Equity Release Alarm Bells !

This is a follow-up to my post “Equity Release Revisisted” which prompted me to look into the subject again and start a new series of blogs on the subject.  I first wrote about this in 2012 and then again in 2015.  (You can find my earlier posts by clicking on Equity Release in the TAG CLOUD).

My research about Equity Release continues and today I stumbled upon a Report commissioned by the Adam Smith Institute, that you would be most unlikely to find, unless it was raining and you had nothing better to do.

It is obliquely called “Asleep at the Wheel: The Prudential Regulation Authority and The Equity Release Sector “.      Sounds like riveting stuff 😀.       Written by Professor Kevin Dowd of Durham University.  It is not exactly bedtime reading, unless you want to go to sleep.

But, it has some interesting facts about Equity Release which I’ve repeated below :-

  • The UK’s Equity Release market nearly trebled in size between 2012 and 2017 and is forecast to grow a further 40% by 2020.
  • Prudential Regulation Authority stress tests in 2017 indicated that a 30% house price fall could lead to losses of between £2 billion and £3 billion.
  • Firms are greatly under-valuing their No Negative Equity Guarantees – guarantees that ensure that borrowers’ debt can never exceed the value of the mortgaged property.
  • We never seem to learn. Equitable Life hit the rocks two decades ago because it under-valued its long-term guarantees. Now the Equity Release sector is in deep trouble for the same reason.  In both cases, the firms involved got into difficulties because they were using voodoo valuation methods that had no scientific validation.  Same causes, same results.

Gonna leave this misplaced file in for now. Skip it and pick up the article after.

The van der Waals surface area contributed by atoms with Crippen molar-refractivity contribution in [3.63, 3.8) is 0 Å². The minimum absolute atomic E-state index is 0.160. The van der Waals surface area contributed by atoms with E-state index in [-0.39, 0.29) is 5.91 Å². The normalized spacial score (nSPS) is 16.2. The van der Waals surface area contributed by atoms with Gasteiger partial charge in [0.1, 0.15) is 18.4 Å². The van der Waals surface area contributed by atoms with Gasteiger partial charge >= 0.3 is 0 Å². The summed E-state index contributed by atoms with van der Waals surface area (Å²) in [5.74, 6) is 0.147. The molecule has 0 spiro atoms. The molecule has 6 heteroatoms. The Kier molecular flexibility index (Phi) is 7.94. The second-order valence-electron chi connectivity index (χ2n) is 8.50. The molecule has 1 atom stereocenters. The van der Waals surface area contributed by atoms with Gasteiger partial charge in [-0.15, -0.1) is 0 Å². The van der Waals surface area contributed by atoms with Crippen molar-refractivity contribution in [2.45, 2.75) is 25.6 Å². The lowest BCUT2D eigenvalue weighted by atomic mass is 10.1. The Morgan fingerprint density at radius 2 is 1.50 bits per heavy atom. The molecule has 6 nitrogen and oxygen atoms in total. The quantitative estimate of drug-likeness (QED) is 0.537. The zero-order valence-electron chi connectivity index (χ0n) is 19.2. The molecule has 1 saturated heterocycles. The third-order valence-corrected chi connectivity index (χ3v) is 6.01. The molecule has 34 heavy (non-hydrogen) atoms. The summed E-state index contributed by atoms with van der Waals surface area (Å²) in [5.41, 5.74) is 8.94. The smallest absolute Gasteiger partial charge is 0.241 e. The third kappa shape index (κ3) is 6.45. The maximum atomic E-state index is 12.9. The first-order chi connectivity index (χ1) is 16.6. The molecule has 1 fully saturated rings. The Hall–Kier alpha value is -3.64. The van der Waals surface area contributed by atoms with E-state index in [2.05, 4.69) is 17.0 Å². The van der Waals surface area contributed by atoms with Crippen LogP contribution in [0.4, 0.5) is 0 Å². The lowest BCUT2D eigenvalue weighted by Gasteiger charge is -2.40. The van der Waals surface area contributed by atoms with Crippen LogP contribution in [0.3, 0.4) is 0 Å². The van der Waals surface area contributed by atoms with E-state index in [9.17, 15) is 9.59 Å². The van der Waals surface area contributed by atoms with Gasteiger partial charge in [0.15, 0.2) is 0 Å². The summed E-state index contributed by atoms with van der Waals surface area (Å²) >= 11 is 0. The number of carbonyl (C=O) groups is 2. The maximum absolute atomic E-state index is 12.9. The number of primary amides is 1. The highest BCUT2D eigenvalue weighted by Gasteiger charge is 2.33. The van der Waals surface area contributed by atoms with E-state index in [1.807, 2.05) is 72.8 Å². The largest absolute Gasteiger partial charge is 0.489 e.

The report was published in August and received quite a lot of attention in the financial press.  But, it did not appear on the national news, nor is it likely to have been seen by the majority of older people.  There has been quite a muted response from the Equity Release providers, who have very much played down the report.

The immediate impact of the report does not affect older people who have taken out Equity Release loans, since they already have their money.   The bigger impact could be to the industry as a whole because if this report is correct, they are seriously under-capitalised.

If this report is anywhere near correct, then the Equity Release market could collapse altogether.

Is this the first warning signs of an Equity Release sector in trouble?  It’s probably going to take someone with more time and skill than I have to get to the bottom of this.  

BUT I’ll keep trying.

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3 Responses to Equity Release Alarm Bells !

  1. Allaluah ! finance
    Alarm bells! It reminds of being back on my ship as an engineer, asleep in my bunk, off watch! And the engineers call Alarm sounds for all engineers to descend immediately into the hell hole of the engine room, May be blacked out, to restore normal operational machinery, so the captain and the deck officers can guide the ship onwards into a safe voyage.
    This piece of prose by John is illuminating, and had a double edge sword:-
    1-/- as John suggested the equity release report by the Adam Smith Institute, and then,
    2-/- If one enters [asleep at the wheel: the prudential authority and the equity release sector],
    Both on google, one gets in 1/- the Adam smith report in full and if 2/- one gets a summation/comment by the House of Lords committee.